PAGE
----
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ISS lifespan extends to 2030 and will deorbit a year later

ISS lifespan extends to 2030 and will deorbit a year later

The Biden-Harris administration has committed to extending the International Space Station’s life until the end of the decade, while preparing for its likely deorbit in 2031.

The plan is detailed in a report released this week from NASA, as the agency and its partners slowly transition into ramping up the commercial space market in low-Earth orbit.

“The International Space Station is entering its third and most productive decade as a groundbreaking scientific platform in microgravity,” said Robyn Gatens, director of the International Space Station.

Gatens said this decade will focus on building global partnerships to support deep space exploration – such as the Artemis mission to send humans back to the moon – continue medical and environmental experiments and “lay the groundwork” for commercial space.


“We look forward to maximising these returns from the space station through 2030 while planning for transition to commercial space destinations that will follow,” she added.

The ISS is one of the globe’s most significant achievements in space and has been the ground upon which many science breakthroughs have taken place.

It is a multinational laboratory in low-Earth orbit, hosting space agencies from America, Russia, Japan, Canada and Europe.

The contract extension until the end of this decade does not come as a surprise however, as the demand for commercial space stations will claim significant sums of NASA’s budget in the future.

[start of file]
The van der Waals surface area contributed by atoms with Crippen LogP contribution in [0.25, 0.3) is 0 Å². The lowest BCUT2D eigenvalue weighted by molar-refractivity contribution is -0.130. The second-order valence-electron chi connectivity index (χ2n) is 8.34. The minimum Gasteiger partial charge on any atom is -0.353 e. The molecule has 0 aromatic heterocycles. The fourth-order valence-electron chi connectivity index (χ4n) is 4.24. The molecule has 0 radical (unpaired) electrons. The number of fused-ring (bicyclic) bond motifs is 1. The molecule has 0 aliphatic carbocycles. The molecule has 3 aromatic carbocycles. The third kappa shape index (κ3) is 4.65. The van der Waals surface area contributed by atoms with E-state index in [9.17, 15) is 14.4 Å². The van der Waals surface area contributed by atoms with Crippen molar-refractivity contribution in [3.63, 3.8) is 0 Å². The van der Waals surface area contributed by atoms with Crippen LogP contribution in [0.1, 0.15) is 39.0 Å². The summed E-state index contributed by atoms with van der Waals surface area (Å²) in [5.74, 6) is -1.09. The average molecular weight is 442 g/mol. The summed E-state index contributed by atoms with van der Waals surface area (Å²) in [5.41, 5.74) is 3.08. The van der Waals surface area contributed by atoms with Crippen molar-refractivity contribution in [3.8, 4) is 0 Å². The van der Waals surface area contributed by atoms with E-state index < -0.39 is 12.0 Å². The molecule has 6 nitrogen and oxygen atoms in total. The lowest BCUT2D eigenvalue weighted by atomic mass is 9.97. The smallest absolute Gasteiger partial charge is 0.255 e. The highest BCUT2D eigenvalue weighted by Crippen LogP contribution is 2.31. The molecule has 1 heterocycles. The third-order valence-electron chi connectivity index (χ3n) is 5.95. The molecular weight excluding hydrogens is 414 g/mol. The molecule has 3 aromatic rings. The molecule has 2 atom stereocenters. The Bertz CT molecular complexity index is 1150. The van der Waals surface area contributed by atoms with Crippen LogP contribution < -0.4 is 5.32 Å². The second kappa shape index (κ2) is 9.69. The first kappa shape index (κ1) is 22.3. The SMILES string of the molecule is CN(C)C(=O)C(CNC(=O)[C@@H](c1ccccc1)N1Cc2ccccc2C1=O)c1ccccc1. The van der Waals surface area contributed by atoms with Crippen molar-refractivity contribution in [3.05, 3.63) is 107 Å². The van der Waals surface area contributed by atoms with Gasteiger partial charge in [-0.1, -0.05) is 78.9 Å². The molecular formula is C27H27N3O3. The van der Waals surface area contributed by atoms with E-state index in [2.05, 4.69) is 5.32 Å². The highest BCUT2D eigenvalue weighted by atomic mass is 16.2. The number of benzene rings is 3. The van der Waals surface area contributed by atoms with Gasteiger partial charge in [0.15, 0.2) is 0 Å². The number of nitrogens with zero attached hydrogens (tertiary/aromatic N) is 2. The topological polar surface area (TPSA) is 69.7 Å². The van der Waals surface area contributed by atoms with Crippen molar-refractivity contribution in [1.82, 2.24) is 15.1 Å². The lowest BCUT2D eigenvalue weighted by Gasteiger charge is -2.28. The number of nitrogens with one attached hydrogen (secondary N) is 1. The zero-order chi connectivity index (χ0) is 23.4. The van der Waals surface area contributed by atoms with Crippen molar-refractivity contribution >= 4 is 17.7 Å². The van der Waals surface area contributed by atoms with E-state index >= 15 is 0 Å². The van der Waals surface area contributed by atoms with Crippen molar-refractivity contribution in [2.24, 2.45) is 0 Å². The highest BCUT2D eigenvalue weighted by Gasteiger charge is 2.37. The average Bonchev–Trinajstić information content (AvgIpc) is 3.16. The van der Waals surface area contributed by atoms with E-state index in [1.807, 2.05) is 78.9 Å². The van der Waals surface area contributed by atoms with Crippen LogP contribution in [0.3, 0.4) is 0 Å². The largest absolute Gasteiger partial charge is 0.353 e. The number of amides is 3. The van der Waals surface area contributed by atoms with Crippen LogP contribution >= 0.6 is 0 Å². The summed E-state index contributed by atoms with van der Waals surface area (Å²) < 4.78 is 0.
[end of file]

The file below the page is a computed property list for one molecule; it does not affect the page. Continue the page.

According to the ISS transition report, the space station is limited by its primary structure including the modules, radiators and truss structures.

Each of the partners are responsible for maintaining their own sections, and the CSA, ESA and JAXA have collectively completed life extension analyses for its modules through to 2028, and Roscosmos has completed its extension until 2024.

Leading up to its deorbit, mission controllers will schedule retrograde maneuvers to begin slowly lowering its operational altitude in orbit.

After performing these maneuvers, which will transition the ISS over the South Pacific Oceanic Uninhabited Area (SPOUA), it will begin its re-entry burn into the atmosphere.

It will mark one of the most significant end-of-era milestones of NASA’s work in space.

Before then, private company Axiom will be developing the modules on the ISS that will eventually depart and become free-flying commercial space stations.  

Dubbed the Ax-2, the American agency will negotiate on a mission order agreement with the Houston-based company, targeting a launch between fall 2022 and late spring 2023, according to a press release.

“The private sector is technically and financially capable of developing and operating commercial low-Earth orbit destinations, with NASA’s assistance,” said Phil McAlister, director of commercial space at NASA.

“The report we have delivered to Congress describes, in detail, our comprehensive plan for ensuring a smooth transition to commercial destinations after retirement of the International Space Station in 2030.”

Isabella Richards

Isabella Richards

Bella Richards is a journalist who has written for several local newspapers, her university newspaper and a tech magazine, and completed her Bachelor of Communications (Journalism) at the University of Technology Sydney in 2020. She joined Momentum Media in 2021, and has since written breaking news stories across Space Connect, Australian Aviation and World of Aviation.

You can email Bella on: [email protected]

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